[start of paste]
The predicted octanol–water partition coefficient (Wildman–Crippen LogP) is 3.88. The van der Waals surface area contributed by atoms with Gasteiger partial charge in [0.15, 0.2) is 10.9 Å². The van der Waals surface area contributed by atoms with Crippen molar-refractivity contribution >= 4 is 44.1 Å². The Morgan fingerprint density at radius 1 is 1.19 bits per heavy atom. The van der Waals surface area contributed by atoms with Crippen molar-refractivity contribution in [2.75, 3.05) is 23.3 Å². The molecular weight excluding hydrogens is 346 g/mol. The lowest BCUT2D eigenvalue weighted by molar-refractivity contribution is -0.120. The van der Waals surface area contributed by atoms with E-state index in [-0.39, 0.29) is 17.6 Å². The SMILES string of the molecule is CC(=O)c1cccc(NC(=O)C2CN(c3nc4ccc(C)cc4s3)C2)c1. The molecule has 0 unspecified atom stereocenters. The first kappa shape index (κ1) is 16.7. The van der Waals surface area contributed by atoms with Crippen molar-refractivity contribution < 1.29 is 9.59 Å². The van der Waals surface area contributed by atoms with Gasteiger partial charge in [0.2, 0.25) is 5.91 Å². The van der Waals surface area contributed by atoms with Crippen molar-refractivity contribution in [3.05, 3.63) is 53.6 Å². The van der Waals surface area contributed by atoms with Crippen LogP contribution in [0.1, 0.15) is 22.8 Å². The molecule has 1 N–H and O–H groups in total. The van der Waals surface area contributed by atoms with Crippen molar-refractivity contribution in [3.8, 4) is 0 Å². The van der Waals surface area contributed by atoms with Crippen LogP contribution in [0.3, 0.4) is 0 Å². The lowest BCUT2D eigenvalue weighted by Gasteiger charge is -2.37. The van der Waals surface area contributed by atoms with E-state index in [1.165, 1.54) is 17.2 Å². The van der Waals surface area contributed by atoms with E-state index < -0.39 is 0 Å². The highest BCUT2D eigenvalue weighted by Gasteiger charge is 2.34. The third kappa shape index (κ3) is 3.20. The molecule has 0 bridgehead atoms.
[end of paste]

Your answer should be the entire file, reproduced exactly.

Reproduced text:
The predicted octanol–water partition coefficient (Wildman–Crippen LogP) is 3.88. The van der Waals surface area contributed by atoms with Gasteiger partial charge in [0.15, 0.2) is 10.9 Å². The van der Waals surface area contributed by atoms with Crippen molar-refractivity contribution >= 4 is 44.1 Å². The Morgan fingerprint density at radius 1 is 1.19 bits per heavy atom. The van der Waals surface area contributed by atoms with Crippen molar-refractivity contribution in [2.75, 3.05) is 23.3 Å². The molecular weight excluding hydrogens is 346 g/mol. The lowest BCUT2D eigenvalue weighted by molar-refractivity contribution is -0.120. The van der Waals surface area contributed by atoms with E-state index in [-0.39, 0.29) is 17.6 Å². The SMILES string of the molecule is CC(=O)c1cccc(NC(=O)C2CN(c3nc4ccc(C)cc4s3)C2)c1. The molecule has 0 unspecified atom stereocenters. The first kappa shape index (κ1) is 16.7. The van der Waals surface area contributed by atoms with Crippen molar-refractivity contribution < 1.29 is 9.59 Å². The van der Waals surface area contributed by atoms with Gasteiger partial charge in [0.2, 0.25) is 5.91 Å². The van der Waals surface area contributed by atoms with Crippen molar-refractivity contribution in [3.05, 3.63) is 53.6 Å². The van der Waals surface area contributed by atoms with Crippen LogP contribution in [0.1, 0.15) is 22.8 Å². The molecule has 1 N–H and O–H groups in total. The van der Waals surface area contributed by atoms with Crippen molar-refractivity contribution in [3.8, 4) is 0 Å². The van der Waals surface area contributed by atoms with Crippen LogP contribution in [0.3, 0.4) is 0 Å². The lowest BCUT2D eigenvalue weighted by Gasteiger charge is -2.37. The van der Waals surface area contributed by atoms with E-state index in [1.165, 1.54) is 17.2 Å². The van der Waals surface area contributed by atoms with E-state index < -0.39 is 0 Å². The highest BCUT2D eigenvalue weighted by Gasteiger charge is 2.34. The third kappa shape index (κ3) is 3.20. The molecule has 0 bridgehead atoms.